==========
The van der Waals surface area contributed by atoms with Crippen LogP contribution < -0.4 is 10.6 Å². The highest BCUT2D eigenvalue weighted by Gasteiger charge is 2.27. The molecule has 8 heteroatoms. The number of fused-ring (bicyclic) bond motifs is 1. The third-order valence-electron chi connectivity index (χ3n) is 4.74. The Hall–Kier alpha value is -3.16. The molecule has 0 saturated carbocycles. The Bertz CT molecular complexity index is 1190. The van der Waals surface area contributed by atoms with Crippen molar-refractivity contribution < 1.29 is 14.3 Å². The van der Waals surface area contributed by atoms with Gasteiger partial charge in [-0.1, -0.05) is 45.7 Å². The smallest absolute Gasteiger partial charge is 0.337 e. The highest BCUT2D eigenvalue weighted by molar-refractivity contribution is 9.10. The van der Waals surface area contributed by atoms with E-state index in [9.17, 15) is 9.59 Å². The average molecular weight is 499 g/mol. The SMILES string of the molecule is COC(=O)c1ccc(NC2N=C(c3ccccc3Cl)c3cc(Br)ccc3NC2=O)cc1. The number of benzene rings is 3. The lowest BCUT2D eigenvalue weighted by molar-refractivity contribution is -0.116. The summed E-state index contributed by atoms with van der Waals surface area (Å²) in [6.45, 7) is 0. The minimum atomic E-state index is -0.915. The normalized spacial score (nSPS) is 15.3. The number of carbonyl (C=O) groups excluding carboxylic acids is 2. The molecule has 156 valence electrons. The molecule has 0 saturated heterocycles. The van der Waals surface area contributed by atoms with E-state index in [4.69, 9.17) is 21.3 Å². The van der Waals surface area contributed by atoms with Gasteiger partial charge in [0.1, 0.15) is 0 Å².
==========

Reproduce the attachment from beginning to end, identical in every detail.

The van der Waals surface area contributed by atoms with Crippen LogP contribution < -0.4 is 10.6 Å². The highest BCUT2D eigenvalue weighted by Gasteiger charge is 2.27. The molecule has 8 heteroatoms. The number of fused-ring (bicyclic) bond motifs is 1. The third-order valence-electron chi connectivity index (χ3n) is 4.74. The Hall–Kier alpha value is -3.16. The molecule has 0 saturated carbocycles. The Bertz CT molecular complexity index is 1190. The van der Waals surface area contributed by atoms with Crippen molar-refractivity contribution < 1.29 is 14.3 Å². The van der Waals surface area contributed by atoms with Gasteiger partial charge in [-0.1, -0.05) is 45.7 Å². The smallest absolute Gasteiger partial charge is 0.337 e. The highest BCUT2D eigenvalue weighted by molar-refractivity contribution is 9.10. The van der Waals surface area contributed by atoms with E-state index in [9.17, 15) is 9.59 Å². The average molecular weight is 499 g/mol. The SMILES string of the molecule is COC(=O)c1ccc(NC2N=C(c3ccccc3Cl)c3cc(Br)ccc3NC2=O)cc1. The number of benzene rings is 3. The lowest BCUT2D eigenvalue weighted by molar-refractivity contribution is -0.116. The summed E-state index contributed by atoms with van der Waals surface area (Å²) in [6.45, 7) is 0. The minimum atomic E-state index is -0.915. The normalized spacial score (nSPS) is 15.3. The number of carbonyl (C=O) groups excluding carboxylic acids is 2. The molecule has 156 valence electrons. The molecule has 0 saturated heterocycles. The van der Waals surface area contributed by atoms with E-state index in [4.69, 9.17) is 21.3 Å². The van der Waals surface area contributed by atoms with Gasteiger partial charge in [0.1, 0.15) is 0 Å².